The #MeToo movement has thrust an all too common workplace occurrence into the open: sexual harassment.
Commencing with the downfall of Harvey Weinstein in Hollywood, there has been an enormous ripple effect throughout the male-dominated media world. Powerful figures have had to answer for their abusive behaviors, some after years or even decades of inappropriate conduct.
The movement’s impact has expanded into the political realm, resulting in elected officials either resigning or forgoing reelection campaigns at the local, state, and federal level.
The nation is in the midst of a cultural sea change. From here on out, it will be difficult for the powerful to sweep sexual harassment and sexist behavior under the rug.
Despite the growing pressure on abusive men in sectors with high public visibility, there are still many industries in the U.S. economy that either overlook sexual harassment or enable workplace cultures that enshrine it. The nonprofit sector is one of them.
In the world of philanthropy, fundraisers rank among the most susceptible to unwanted sexual advances and mistreatment by superiors. Four out of five development professionals are women, meaning that the industry’s workforce as a whole faces a hostile work culture antithetical to the pro-social principles that underpin the philanthropic sector.
In a 2017 survey of fundraisers, Inside Philanthropy found that not only did a majority of female respondents report sexual harassment, but that a stunning 43 percent encountered patterns of mistreatment at work.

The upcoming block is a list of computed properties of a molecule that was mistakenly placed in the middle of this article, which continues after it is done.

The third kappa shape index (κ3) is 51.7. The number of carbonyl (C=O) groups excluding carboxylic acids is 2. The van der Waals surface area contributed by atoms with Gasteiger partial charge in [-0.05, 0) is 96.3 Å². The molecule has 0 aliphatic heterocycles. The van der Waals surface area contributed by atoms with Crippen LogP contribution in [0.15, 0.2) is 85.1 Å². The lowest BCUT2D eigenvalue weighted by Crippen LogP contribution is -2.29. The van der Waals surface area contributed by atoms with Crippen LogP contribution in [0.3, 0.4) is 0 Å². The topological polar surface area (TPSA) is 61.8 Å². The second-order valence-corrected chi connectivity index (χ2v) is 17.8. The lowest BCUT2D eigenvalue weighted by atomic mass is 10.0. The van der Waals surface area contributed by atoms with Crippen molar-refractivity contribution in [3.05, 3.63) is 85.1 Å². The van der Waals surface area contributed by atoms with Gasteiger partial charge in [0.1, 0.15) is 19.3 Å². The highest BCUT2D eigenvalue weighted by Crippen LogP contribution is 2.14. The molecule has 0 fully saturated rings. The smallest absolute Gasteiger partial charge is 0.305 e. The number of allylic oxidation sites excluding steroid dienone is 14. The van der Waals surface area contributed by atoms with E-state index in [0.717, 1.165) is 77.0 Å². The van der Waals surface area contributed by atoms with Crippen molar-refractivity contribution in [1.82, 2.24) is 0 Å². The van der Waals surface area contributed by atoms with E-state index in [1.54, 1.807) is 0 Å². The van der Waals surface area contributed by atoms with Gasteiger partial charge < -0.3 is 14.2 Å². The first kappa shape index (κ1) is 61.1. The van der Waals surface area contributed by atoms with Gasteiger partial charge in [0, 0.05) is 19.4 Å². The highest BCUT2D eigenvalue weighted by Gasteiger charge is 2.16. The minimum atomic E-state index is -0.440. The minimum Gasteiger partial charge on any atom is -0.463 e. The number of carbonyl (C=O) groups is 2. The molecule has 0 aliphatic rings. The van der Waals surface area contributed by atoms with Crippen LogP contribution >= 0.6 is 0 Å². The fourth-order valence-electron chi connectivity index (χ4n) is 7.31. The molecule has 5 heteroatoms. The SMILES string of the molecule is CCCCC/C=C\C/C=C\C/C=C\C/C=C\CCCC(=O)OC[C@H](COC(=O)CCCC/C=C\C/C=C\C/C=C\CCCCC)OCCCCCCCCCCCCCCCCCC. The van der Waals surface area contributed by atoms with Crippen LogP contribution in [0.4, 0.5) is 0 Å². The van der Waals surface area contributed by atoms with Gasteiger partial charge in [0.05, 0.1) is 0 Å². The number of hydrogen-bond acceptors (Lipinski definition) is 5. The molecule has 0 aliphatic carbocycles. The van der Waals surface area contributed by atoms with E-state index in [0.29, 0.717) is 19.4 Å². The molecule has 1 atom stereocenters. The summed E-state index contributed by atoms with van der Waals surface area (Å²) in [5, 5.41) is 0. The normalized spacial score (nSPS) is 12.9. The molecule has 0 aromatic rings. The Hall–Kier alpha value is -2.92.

The nonprofit sector’s distinct structure makes its culture of sexual harassment particularly difficult to counteract. The industry features the typical power dynamics between management and staff, but also includes a host of other players in positions of power, from major donors to trustees. The Inside Philanthropy survey found that these parties were guilty of sexually harassing female fundraisers.
The complex web of power encourages many at the top to look the other way. Writing for Philanthropy, Sarah Beaulieu describes anecdotes from colleges where HR or executive personnel responded to complaints of sexual harassment committed by donors by referring to the incident in question as a “sticky situation.” A donor, after all, is not an employee of the organization, and a nonprofit’s top brass may be reluctant to jeopardize vital funding sources. As Veritus Group’s Richard Perry and Jeff Schreifels put it, for nonprofit executives, “money outweighs the offense and life just goes on.”
This lack of support for fundraisers is dangerous. Fundraisers meet privately with powerful figures, often over dinner or in situations that may encourage unscrupulous donors to indulge in inappropriate or even criminal behavior.
Like private businesses, most nonprofits maintain policies designed to safeguard against intra-organizational sexual harassment. Policies protecting against third party abusers, however, are less common. It is incumbent upon nonprofit leadership to make sure that staff members are protected by cogent and actionable policy measures that guarantee workers’ rights to pursue their important work free of sexual harassment.
By neglecting the wellbeing of its work force, the nonprofit sector only tarnishes its own image as a promoter of the social good. Nonprofits cannot do justice to their missions or brands without advocating for their workers.